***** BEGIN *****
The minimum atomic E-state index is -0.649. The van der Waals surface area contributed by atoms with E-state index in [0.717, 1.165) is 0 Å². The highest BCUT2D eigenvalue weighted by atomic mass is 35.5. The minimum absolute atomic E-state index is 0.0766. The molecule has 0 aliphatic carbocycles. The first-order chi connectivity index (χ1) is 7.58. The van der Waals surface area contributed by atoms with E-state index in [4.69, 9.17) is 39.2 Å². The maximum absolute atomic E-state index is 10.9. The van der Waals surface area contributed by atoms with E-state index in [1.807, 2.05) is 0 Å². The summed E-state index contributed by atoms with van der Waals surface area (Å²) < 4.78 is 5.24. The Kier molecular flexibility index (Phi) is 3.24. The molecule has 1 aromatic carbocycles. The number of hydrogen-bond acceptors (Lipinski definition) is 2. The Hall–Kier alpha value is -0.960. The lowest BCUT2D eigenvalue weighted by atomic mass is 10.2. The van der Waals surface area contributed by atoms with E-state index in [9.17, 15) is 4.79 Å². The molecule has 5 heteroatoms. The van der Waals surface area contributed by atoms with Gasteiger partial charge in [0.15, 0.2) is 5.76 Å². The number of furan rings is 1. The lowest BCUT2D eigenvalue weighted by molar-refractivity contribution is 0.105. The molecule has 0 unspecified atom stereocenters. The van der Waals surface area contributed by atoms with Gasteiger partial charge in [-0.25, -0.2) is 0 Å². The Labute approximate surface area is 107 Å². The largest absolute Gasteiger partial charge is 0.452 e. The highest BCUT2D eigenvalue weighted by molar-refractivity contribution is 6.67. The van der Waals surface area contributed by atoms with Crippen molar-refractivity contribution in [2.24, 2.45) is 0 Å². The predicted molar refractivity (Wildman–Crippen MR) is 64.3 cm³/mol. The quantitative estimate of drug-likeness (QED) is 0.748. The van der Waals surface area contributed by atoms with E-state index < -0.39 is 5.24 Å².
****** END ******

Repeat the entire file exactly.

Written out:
The minimum atomic E-state index is -0.649. The van der Waals surface area contributed by atoms with E-state index in [0.717, 1.165) is 0 Å². The highest BCUT2D eigenvalue weighted by atomic mass is 35.5. The minimum absolute atomic E-state index is 0.0766. The molecule has 0 aliphatic carbocycles. The first-order chi connectivity index (χ1) is 7.58. The van der Waals surface area contributed by atoms with E-state index in [4.69, 9.17) is 39.2 Å². The maximum absolute atomic E-state index is 10.9. The van der Waals surface area contributed by atoms with E-state index in [1.807, 2.05) is 0 Å². The summed E-state index contributed by atoms with van der Waals surface area (Å²) < 4.78 is 5.24. The Kier molecular flexibility index (Phi) is 3.24. The molecule has 1 aromatic carbocycles. The number of hydrogen-bond acceptors (Lipinski definition) is 2. The Hall–Kier alpha value is -0.960. The lowest BCUT2D eigenvalue weighted by atomic mass is 10.2. The van der Waals surface area contributed by atoms with E-state index in [9.17, 15) is 4.79 Å². The molecule has 5 heteroatoms. The van der Waals surface area contributed by atoms with Gasteiger partial charge in [0.15, 0.2) is 5.76 Å². The number of furan rings is 1. The lowest BCUT2D eigenvalue weighted by molar-refractivity contribution is 0.105. The molecule has 0 unspecified atom stereocenters. The van der Waals surface area contributed by atoms with Gasteiger partial charge in [-0.25, -0.2) is 0 Å². The Labute approximate surface area is 107 Å². The largest absolute Gasteiger partial charge is 0.452 e. The highest BCUT2D eigenvalue weighted by molar-refractivity contribution is 6.67. The van der Waals surface area contributed by atoms with Crippen molar-refractivity contribution in [2.24, 2.45) is 0 Å². The predicted molar refractivity (Wildman–Crippen MR) is 64.3 cm³/mol. The quantitative estimate of drug-likeness (QED) is 0.748. The van der Waals surface area contributed by atoms with E-state index < -0.39 is 5.24 Å².